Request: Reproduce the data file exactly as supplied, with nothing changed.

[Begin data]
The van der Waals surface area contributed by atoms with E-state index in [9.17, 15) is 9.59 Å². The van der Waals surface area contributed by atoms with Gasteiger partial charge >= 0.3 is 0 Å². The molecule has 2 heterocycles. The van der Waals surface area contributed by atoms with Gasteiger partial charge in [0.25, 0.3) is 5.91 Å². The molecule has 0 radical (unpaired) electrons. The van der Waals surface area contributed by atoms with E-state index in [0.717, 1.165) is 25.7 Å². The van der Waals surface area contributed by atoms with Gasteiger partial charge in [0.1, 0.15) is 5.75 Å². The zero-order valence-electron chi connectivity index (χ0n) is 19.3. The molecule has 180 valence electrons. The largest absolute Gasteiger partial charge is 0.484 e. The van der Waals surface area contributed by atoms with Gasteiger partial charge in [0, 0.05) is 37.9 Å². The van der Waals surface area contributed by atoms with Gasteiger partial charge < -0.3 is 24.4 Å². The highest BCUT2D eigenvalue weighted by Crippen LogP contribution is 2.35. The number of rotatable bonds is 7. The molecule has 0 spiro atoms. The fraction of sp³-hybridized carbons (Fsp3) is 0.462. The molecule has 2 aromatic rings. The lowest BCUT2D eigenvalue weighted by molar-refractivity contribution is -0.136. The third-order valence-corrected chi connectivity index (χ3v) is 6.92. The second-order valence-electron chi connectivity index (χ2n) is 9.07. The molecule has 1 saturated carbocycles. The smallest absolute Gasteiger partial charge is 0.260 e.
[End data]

The van der Waals surface area contributed by atoms with E-state index in [9.17, 15) is 9.59 Å². The van der Waals surface area contributed by atoms with Gasteiger partial charge >= 0.3 is 0 Å². The molecule has 2 heterocycles. The van der Waals surface area contributed by atoms with Gasteiger partial charge in [0.25, 0.3) is 5.91 Å². The molecule has 0 radical (unpaired) electrons. The van der Waals surface area contributed by atoms with E-state index in [0.717, 1.165) is 25.7 Å². The van der Waals surface area contributed by atoms with Gasteiger partial charge in [0.1, 0.15) is 5.75 Å². The zero-order valence-electron chi connectivity index (χ0n) is 19.3. The molecule has 180 valence electrons. The largest absolute Gasteiger partial charge is 0.484 e. The van der Waals surface area contributed by atoms with Gasteiger partial charge in [0, 0.05) is 37.9 Å². The van der Waals surface area contributed by atoms with Gasteiger partial charge < -0.3 is 24.4 Å². The highest BCUT2D eigenvalue weighted by Crippen LogP contribution is 2.35. The number of rotatable bonds is 7. The molecule has 0 spiro atoms. The fraction of sp³-hybridized carbons (Fsp3) is 0.462. The molecule has 2 aromatic rings. The lowest BCUT2D eigenvalue weighted by molar-refractivity contribution is -0.136. The third-order valence-corrected chi connectivity index (χ3v) is 6.92. The second-order valence-electron chi connectivity index (χ2n) is 9.07. The molecule has 1 saturated carbocycles. The smallest absolute Gasteiger partial charge is 0.260 e.